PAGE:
JA: It just becomes tough, eventually, to believe that what you thought would happen will happen. Maybe it's because I'm a Seattle Mariner fan who was promised this season would be the year, and again it wasn't. Maybe it's from being a Minutemen fan for so long (though basketball had its year, finally, with a tournament berth and first round loss).

Right now, I've completed the five stages of UMass football grief:

Colorado was denial: There's no chance we're that bad.


Bowling Green was bargaining: Okay, we can still beat Kent State, sweep the last four, make a bowl.

Kent State was depression: Why do I watch this team?

Toledo was acceptance: This is what we are.

We're bad on defense, and it's probably not the coaches fault in an on-the-field way, but in more of a recruiting way. Our ends can't get to the quarterback: the defensive line ranks 127th in Havoc Rate. This allows the quarterback all day to throw the ball, and eventually someone will get open. Doesn't matter how good the secondary is (they've been quite good, actually) if the opposing quarterback has all day to throw.

What I wasn't expecting was such a regression on offense. Yes, the Minutemen lost Jean Sifrin, and that was no minor loss, but Mills (with the added targets) should have been able to come close to replicating the stat line, even with a different skill set. The running game had nowhere to go but up from last season, and Marquis Young is a find. Tajae Sharpe was and is still Tajae Sharpe. There's no reason that this offense should struggle out of halftime so badly, and until Whipple can either fix what's wrong or relinquish duties to someone who can, I can't expect this team to win any game. It's like last season after the loss to Miami, when the fans heard "this team doesn't know how to win" for the 20th time. Eventually it's a bigger issue than purely mindset, it's what the team is. This team is not a six win team, and it's questionable if it's even a four win team.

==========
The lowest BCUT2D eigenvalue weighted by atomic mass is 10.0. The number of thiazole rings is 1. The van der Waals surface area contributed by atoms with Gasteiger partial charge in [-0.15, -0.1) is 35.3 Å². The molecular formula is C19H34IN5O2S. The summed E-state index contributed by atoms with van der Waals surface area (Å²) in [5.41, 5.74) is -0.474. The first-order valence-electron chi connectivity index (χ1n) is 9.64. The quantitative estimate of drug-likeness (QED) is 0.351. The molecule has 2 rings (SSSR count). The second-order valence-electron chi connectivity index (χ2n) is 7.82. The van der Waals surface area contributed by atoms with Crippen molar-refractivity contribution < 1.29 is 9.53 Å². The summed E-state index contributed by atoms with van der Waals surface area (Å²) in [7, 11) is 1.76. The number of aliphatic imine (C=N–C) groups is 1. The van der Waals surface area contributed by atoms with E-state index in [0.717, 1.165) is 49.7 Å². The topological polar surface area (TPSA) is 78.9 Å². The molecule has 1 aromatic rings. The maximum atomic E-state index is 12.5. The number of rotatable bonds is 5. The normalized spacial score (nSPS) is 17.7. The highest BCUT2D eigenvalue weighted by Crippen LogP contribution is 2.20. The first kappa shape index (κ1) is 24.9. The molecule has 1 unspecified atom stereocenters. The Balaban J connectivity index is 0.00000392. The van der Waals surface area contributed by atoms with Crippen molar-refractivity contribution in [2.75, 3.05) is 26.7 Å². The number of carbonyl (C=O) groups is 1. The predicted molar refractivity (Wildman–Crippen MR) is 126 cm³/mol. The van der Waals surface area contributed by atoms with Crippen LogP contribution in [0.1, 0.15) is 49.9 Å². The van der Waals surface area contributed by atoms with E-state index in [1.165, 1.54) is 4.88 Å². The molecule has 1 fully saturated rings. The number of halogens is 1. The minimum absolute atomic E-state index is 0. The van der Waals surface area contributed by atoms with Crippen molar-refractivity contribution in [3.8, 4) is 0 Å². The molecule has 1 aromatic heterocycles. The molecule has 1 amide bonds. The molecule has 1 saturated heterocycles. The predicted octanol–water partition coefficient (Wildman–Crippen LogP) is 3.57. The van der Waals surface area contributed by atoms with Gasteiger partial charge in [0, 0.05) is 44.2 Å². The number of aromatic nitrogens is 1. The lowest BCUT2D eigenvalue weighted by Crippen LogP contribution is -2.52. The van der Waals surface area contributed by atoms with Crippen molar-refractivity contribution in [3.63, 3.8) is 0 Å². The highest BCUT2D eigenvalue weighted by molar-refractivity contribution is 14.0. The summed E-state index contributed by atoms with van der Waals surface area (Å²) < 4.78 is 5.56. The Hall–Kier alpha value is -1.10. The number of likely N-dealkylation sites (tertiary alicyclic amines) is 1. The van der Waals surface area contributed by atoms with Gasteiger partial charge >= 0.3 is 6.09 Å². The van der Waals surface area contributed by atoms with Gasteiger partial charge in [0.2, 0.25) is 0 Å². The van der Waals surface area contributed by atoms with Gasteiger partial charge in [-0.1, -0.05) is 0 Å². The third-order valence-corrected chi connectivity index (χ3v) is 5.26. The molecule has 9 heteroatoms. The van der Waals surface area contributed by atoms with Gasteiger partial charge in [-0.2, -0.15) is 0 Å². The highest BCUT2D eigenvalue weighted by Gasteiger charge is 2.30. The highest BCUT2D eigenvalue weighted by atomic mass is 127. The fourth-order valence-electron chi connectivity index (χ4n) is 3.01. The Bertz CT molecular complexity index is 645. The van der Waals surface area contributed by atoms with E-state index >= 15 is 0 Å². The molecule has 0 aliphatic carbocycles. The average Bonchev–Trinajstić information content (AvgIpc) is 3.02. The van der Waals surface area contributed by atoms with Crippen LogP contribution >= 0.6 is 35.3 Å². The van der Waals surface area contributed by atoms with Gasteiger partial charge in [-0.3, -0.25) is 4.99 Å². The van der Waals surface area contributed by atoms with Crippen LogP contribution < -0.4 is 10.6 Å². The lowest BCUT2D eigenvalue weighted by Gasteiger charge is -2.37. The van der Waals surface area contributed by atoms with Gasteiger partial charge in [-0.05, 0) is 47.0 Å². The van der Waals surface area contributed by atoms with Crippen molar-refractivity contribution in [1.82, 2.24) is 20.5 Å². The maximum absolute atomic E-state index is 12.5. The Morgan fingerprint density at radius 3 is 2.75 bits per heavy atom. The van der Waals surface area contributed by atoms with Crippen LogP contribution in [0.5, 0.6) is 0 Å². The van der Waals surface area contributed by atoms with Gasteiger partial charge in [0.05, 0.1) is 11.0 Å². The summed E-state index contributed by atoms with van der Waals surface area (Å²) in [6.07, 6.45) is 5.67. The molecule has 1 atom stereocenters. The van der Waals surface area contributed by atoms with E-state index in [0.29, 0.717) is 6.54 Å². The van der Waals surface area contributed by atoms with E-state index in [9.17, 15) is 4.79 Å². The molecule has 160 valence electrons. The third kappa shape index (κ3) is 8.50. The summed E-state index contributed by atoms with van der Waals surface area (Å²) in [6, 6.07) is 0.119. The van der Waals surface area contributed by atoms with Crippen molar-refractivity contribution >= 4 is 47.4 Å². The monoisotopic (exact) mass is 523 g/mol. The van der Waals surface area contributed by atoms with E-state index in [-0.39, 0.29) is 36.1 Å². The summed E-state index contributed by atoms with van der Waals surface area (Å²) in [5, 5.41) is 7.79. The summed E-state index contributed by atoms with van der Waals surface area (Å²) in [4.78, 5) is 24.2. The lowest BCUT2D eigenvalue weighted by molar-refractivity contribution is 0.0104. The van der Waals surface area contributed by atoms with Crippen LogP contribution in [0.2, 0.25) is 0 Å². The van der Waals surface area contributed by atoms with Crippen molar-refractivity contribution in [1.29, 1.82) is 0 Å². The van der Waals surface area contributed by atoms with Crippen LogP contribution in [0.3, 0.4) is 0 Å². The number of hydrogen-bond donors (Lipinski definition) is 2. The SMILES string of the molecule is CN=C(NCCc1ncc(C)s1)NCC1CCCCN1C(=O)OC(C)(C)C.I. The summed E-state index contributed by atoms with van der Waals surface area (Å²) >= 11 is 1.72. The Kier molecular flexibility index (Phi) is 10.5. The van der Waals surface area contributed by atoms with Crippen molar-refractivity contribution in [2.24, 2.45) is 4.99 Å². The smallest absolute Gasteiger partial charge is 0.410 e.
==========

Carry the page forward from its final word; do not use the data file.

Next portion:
I guess that's three paragraphs to say I'm taking Ball State. Yourself?

MT: I'm going 35-27 UMass. I'm willing to put my faith in them perhaps one last time this year. They're up against it and into what should be competitive games against teams close to their level. But whatever Saturday brings, I'm not going to be surprised by it, because there's no surprise left being a Minutemen fan.


Make sure you come back next week when Jesse and I hopefully have a Minutemen win to recap and will preview the match-up against Akron at Gillette Stadium. And tell your friends.